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.UK domain names could become simpler & more complicated at the same time

.UK domains
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UK businesses might be able to get their own special .UK top-level domain in the near future, according to proposals by the organisation, Nominet, responsible for the management of the UK’s national domain extension.

Along with the familiar .CO.UK, .GOV.UK, .ORG.UK, and .POLICE.UK domains Nominet wants to introduce a simplified version of the CCTLD – simply .UK.  So rather than using example.co.uk a company could opt for example.uk.  Nominet has begun a consultation period to see if there is significant interest in the creation of such a domain extension.

If introduced the .UK domain would be designated for businesses with a “verified UK presence.” Nominet argues that such a requirement of .UK domains would reinforce the “overall security and stability of the .UK domain name space.”

If the system is approved .UK domains would be granted greater security features, such as, “routine monitoring and notification to registrants of viruses and malware, as well as a digital signature known as DNSSEC which minimises the risks of a domain name being hijacked.”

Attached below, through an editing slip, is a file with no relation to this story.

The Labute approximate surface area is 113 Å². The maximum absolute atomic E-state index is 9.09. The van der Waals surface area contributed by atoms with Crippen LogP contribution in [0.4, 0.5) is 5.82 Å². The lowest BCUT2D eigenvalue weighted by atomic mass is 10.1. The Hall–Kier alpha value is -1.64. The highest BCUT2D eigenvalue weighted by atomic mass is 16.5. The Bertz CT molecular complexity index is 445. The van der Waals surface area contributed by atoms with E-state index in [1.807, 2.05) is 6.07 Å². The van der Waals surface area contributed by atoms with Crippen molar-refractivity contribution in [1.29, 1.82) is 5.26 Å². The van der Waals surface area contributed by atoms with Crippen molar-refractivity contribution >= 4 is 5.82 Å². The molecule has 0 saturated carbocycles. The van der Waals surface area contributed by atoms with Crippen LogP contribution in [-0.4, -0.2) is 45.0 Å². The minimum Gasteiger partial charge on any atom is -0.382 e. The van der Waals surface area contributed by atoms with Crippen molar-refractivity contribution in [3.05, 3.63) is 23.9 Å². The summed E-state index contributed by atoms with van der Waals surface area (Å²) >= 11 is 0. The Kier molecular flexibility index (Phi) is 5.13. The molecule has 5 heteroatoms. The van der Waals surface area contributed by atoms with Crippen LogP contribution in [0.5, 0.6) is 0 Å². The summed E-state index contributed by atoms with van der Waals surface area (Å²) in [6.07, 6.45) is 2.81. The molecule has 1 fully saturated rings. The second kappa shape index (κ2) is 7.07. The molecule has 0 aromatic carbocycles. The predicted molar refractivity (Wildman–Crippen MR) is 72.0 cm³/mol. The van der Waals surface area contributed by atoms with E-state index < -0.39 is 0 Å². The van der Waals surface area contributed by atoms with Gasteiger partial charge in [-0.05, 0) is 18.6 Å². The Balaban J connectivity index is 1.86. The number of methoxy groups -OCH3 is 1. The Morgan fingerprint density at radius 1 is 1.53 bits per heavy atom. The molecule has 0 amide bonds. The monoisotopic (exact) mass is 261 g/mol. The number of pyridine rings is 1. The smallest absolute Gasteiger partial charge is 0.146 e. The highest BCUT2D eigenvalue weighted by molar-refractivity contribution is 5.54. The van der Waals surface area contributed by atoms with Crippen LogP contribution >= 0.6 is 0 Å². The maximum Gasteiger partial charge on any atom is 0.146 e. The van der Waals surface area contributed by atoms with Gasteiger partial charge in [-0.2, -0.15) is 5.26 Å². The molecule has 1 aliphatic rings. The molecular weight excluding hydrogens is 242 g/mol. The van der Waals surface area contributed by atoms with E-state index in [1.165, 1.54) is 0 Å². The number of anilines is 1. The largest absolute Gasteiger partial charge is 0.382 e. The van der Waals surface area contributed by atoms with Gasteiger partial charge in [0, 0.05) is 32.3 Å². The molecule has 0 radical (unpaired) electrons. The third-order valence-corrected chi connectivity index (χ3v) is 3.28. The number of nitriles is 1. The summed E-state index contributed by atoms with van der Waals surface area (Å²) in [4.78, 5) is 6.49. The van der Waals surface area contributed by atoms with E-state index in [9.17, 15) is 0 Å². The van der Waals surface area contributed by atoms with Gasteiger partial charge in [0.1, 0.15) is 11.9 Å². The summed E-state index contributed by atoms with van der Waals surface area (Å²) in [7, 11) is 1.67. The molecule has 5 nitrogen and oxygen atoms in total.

But they would also have increased responsibilities to ensure that their domains don’t host malware – any domains that do could be suspended if they fail to secure their sites fast enough.

The proposals are controversial; writing in Domain Industry & Internet News Blacknight’s CEO, Michele Neylon, says that malware issues can usually be solved by the site owner and the registrar/hosting provider.

Nominet’s CEO, Lesley Cowley, said .UK would boost the British online economy; “with the UK internet economy estimated to be worth £121 billion and increasing, the matters of security, ease of use, and choice are becoming ever more important. This new secure domain space would boost the growth of the UK internet economy. We are aware that it represents a significant change to the landscape of the .uk internet and we are committed to taking all points of view on board.”

The consultation period for the new .UK ccTLD will close on January 7 2013.  The proposal comes as ICANN furthers its plans to release generic top level domains.

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Piers Dillon Scott
Piers Dillon-Scott is co-editor of The Sociable and writes about stuff he finds. He likes technology, media, and using the Oxford comma (because it just makes sense).